i think is about introducing variety so that they don't say that they don't like it before they try it.
today i bought cous cous and humous ( with pesto mmmmm) i toasted some pita and cut into dippable strips. DD has tried and doesn't like cous cous - but i was enjoying it so much she just had to re-try becuase she soooooo wanted to like it - she still didn't but i think its indicative of a mentality with which she has been brought up.
My DD is now 4 and is starting to get slightly picky, but I never make an issue of it and let her leave the few little bits she doesn't like.
I think there is an element of luck in it perhaps, both DH and I are foodies and pretty much eat something different every night ie mexican, chinese, indian, sri lankan, italian, (not ready meals, I cook) so there is always something different on every night so I guess the kids just get lots of variety and there is always something I've made that they like even if there might be particular bits they don't like IYKWIM.
We have a big salad most nights as well with our meal and I have never forced my DD to eat any salad but I think through watching us eat she now actually asks for a bit of salad as well and eats some of it which is good enough for me!
I completely agree with your sentiments, we have the same approach.
But honestly, this thread is a blatant, whacking great pat on your own back isn't it?
actually i posted it after reading someone elses post and she was complaining about what her child ate.
She is the parent...she chooses what comes into the house, not the child.
Sorry if i came across wrong
No - i'm just being cheeky.
Keep up the good work.
I don't think a tomato which isn't in sauce form has ever passed the lips of any of my kids. They are 15, 14 and 10. They have favourites, but between them eat most vegetables. Ds,at 15, has just established tha hummous is made of chick peas; he is fairly sure he doesn't like chick peas and is now very confused!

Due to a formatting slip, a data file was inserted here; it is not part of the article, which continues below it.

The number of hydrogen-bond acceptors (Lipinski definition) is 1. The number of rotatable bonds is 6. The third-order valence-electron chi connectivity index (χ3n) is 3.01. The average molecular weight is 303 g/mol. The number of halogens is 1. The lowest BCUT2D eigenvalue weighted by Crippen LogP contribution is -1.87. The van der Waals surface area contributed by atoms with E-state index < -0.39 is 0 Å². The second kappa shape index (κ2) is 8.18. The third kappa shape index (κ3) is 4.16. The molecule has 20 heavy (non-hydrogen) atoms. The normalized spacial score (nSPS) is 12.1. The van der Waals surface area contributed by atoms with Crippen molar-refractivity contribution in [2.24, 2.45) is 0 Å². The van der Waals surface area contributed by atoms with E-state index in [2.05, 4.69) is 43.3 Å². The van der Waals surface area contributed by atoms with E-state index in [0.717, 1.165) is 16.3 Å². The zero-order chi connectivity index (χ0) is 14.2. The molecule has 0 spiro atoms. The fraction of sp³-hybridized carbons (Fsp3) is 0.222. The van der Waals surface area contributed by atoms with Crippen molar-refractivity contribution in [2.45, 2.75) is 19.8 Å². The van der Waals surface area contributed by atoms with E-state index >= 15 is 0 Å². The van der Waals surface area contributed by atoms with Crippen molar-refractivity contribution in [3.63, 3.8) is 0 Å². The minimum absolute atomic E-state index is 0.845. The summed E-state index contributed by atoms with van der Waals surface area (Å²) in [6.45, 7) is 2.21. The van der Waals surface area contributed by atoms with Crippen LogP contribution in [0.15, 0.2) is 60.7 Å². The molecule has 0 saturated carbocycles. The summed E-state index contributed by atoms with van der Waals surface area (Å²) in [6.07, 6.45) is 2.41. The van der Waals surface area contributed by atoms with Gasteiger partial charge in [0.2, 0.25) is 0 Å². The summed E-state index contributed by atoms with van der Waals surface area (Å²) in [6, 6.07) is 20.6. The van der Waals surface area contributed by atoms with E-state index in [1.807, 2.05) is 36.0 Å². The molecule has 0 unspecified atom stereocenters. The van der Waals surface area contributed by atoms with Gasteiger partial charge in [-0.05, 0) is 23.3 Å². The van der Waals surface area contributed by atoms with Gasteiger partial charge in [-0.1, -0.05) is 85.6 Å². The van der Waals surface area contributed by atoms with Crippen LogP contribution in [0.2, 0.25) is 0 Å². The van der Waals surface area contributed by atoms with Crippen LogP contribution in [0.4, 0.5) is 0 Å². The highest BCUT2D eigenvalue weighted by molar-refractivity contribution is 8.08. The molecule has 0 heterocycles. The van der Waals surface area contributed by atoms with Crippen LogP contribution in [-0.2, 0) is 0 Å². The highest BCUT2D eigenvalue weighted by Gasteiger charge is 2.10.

Nothing wrong with a pat on the back for us mums Jeremy, it is the most unappreciated job in the world and as most of the time we are putting ourselves down and feeling useless and inadequate a pat on the back is most welcome! Even if it us patting our own backs!
A pat on the back from me Phraedd.
Trouble is I don't think all adults realise what constitutes a healthy diet.
And I've had people say to me that their children don't eat stuff because they don't like it themselves.
Some people are surprised that my dd eats tons of salad and always has done.
Pat yourself on the back but don't assume its always simple. DS1 ate everything and anything until he regressed and became autistic- then for 5 years he ate a handful of foods (gluten free pizza, gluten free toast and buckwheat pancakes). DS2 grew up in that environment and unsurprisingly was affected by it (Seeing your sibling shuddering with food and screaming if stuff goes near him puts you off)- mealtimes are still difficult with him and hehas real issues around a lot of food. DS1's fabulous teacher spent a year working with him desensitising the food issues (bits of crisps with a tiny bit of baked bean sauce etc, then working up to one baked bean sandwiched between 2 tiny bits of crip) and after a year he gradually began to eat (starting with mashed potato); now eats pretty well. DS3 was weaned in an environment of ds1 eating, and although being gluten free as well, eats very healthily.